“It caused me to think bigger, to place myself in a bigger playground, and a bigger world,” she said. “The world needs you to play big and make an impact in your part of the world. It’s the ripple effect. The program made me wake up internally to what is driving my thinking and wake up to the world that I am a part of.”

It caused me to think bigger, to place myself in a bigger playground, and a bigger world,” she said. “The world needs you to play big and make an impact in your part of the world. It’s the ripple effect.

That’s not a bad return on a brief getaway, Ms. Galin said. And it’s just what she and many others are seeking. “These kinds of programs are becoming so in demand because careers are way longer and more uncertain and fluid, and the need for constant update and upgrade is growing,” said Teresa Martín-Retortillo, the executive president of I.E. Exponential Learning. “The opportunity to pause in that process for a short period of intense and immersive training has become more and more relevant.”

While these may not be technical skills like coding, there is intrinsic value in looking at things from a different perspective. “Our students work on their curiosity,” Ms. Martín-Retortillo said. “You have the luxury of sitting next to people from different nationalities. Whether you’re 28 or 58, sitting next to someone from a different culture is totally the spark.”

Following is a selection of short, globally focused programs that can help entrepreneurs, and those who are thinking about changing careers or are adding skills to their toolboxes.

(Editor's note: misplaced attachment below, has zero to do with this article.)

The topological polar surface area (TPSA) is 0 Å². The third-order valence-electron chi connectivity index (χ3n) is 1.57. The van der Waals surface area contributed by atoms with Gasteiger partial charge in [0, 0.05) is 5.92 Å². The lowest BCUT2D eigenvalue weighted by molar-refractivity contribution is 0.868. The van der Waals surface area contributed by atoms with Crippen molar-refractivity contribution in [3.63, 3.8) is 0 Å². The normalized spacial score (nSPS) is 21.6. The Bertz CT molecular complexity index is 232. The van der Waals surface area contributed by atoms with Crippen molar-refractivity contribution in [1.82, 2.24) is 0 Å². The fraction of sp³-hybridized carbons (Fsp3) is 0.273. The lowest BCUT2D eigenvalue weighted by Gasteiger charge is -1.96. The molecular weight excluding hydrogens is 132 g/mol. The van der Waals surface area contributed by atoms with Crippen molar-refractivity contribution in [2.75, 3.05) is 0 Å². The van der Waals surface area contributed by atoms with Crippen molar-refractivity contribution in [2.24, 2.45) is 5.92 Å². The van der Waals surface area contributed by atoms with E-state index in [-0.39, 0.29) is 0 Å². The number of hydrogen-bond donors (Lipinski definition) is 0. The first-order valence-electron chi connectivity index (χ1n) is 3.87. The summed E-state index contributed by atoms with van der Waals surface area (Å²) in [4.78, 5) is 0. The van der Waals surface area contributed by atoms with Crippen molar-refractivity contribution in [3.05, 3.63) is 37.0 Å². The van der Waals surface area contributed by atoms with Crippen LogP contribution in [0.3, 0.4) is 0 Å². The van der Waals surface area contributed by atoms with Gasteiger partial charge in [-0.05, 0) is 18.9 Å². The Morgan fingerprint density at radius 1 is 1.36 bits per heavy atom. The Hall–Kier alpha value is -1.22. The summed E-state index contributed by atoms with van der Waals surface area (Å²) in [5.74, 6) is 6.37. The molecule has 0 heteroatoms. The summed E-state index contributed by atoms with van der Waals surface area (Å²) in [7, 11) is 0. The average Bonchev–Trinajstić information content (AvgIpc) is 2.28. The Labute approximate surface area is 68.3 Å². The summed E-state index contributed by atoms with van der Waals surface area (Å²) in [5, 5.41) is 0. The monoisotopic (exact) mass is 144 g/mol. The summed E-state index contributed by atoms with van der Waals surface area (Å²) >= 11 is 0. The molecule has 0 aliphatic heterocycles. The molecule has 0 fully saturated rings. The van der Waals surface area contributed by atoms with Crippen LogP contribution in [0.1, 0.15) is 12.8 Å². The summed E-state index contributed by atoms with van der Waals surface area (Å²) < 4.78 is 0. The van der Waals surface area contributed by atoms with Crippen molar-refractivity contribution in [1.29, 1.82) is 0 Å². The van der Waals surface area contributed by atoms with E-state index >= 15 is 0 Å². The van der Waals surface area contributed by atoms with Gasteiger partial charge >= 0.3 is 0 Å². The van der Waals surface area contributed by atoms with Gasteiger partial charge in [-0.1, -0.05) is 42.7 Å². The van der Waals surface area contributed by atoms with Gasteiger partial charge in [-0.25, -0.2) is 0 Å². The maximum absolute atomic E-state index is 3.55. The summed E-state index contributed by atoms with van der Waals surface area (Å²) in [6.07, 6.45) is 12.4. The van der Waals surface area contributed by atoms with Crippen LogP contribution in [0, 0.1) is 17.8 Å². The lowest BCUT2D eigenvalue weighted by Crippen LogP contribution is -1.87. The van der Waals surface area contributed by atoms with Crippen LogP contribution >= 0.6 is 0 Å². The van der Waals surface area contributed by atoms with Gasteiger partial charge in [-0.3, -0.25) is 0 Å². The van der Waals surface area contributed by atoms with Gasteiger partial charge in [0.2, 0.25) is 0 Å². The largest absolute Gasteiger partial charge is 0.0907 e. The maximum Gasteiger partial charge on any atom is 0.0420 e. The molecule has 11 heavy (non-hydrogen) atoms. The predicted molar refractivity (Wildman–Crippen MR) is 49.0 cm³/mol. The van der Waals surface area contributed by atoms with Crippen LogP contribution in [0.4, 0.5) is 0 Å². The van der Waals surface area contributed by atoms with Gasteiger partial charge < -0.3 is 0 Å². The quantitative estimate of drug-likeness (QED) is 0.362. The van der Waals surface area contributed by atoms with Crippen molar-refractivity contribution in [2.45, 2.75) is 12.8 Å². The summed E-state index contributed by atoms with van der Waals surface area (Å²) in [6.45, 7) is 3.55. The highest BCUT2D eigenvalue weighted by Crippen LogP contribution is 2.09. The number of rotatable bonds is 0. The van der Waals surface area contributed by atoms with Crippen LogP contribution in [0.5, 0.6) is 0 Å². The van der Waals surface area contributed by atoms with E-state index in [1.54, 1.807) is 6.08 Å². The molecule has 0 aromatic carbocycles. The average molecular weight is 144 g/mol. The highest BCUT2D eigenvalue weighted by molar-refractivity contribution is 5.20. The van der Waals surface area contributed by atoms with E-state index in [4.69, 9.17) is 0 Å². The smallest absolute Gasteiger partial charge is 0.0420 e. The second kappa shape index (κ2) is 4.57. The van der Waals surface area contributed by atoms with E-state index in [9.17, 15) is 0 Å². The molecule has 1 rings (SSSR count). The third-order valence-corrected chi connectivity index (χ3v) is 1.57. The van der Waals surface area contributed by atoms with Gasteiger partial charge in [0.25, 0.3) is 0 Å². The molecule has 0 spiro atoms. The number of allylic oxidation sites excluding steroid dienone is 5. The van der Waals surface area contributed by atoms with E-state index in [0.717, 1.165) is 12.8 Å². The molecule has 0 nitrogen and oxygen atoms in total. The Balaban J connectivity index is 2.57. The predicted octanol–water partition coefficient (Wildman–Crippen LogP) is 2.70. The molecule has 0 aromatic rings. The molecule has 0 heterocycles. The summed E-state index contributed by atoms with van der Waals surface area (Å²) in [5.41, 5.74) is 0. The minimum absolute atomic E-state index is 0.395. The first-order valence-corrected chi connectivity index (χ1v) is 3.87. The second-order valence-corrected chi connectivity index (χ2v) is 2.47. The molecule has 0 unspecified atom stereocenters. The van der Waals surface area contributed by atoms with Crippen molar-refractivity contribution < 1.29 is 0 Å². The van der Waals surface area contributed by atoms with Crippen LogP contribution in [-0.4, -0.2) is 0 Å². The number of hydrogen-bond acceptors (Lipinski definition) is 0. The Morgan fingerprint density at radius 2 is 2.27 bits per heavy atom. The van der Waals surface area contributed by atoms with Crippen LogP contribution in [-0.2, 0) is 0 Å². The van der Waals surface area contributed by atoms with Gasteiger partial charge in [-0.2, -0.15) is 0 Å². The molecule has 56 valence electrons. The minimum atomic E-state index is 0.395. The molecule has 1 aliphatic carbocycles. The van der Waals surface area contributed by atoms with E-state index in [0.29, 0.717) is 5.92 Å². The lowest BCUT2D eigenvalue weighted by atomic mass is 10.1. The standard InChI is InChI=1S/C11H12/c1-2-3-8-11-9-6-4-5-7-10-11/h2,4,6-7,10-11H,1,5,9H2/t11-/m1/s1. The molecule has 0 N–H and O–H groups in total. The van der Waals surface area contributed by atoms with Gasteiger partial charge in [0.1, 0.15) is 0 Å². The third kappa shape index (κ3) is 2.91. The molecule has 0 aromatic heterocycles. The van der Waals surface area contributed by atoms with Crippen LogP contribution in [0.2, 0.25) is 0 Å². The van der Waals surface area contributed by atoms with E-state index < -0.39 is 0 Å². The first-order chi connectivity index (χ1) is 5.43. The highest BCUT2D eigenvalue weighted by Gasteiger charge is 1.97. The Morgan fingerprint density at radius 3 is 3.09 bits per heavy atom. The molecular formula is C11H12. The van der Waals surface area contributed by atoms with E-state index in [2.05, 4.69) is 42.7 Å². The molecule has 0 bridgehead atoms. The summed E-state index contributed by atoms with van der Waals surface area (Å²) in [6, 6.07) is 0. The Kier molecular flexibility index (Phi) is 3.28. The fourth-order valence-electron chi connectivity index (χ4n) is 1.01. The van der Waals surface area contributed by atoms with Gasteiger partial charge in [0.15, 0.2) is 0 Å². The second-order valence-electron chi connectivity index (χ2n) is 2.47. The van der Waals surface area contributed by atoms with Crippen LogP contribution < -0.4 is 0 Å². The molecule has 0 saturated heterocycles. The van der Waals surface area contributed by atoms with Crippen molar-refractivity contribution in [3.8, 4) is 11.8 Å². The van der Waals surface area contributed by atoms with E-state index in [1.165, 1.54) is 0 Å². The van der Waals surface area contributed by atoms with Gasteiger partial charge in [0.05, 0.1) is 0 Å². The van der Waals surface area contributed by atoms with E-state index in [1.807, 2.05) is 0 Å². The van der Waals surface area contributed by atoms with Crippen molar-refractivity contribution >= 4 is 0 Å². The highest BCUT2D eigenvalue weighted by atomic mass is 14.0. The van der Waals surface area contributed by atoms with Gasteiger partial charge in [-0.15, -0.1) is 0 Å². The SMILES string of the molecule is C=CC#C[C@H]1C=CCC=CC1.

The M.I.T. Bootcamps are typically three to seven days of intensive training and are held around the globe. Most of the boot camps have 60 to 120 students.

This year, M.I.T. will hold six open-admission boot camps. Three are overseas (Brisbane, Tokyo and Hoffenheim, Germany), and three are on the Cambridge, Mass., campus (Healthcare InnovationDeep Tech and Venture Scaling). Typically, 30 to 40 countries are represented at each one. Tuition: $6,500 to $9,500, depending on the content and equipment required. M.I.T. offers limited scholarships. Administrators can also guide participants to potential sources of funding. Mr. Hanson, for example, received a grant from the Maine Technology Institute.

The M.I.T. Sloan School of Management also offers a Global Executive Academy, an eight-day management and leadership program in Cambridge. Tuition: $15,300 (excluding accommodations).

The Transformation With Purpose three-day boot camp in Madrid and Segovia is aimed at those over 40 who are seeking to explore what their next act will be. Tuition: €4,600, about $5,100. There’s also Transformation With Purpose Fellowship, a residential program on the Madrid campus for professionals who typically have more than two decades of work experience. The fellowship, which lasts nearly three months, is intended “to accelerate and enrich fellows’ transformation to a new chapter of personal and professional purpose and explore options for the next act.” Tuition for fellows is €45,000, about $50,000. Living expenses are not included.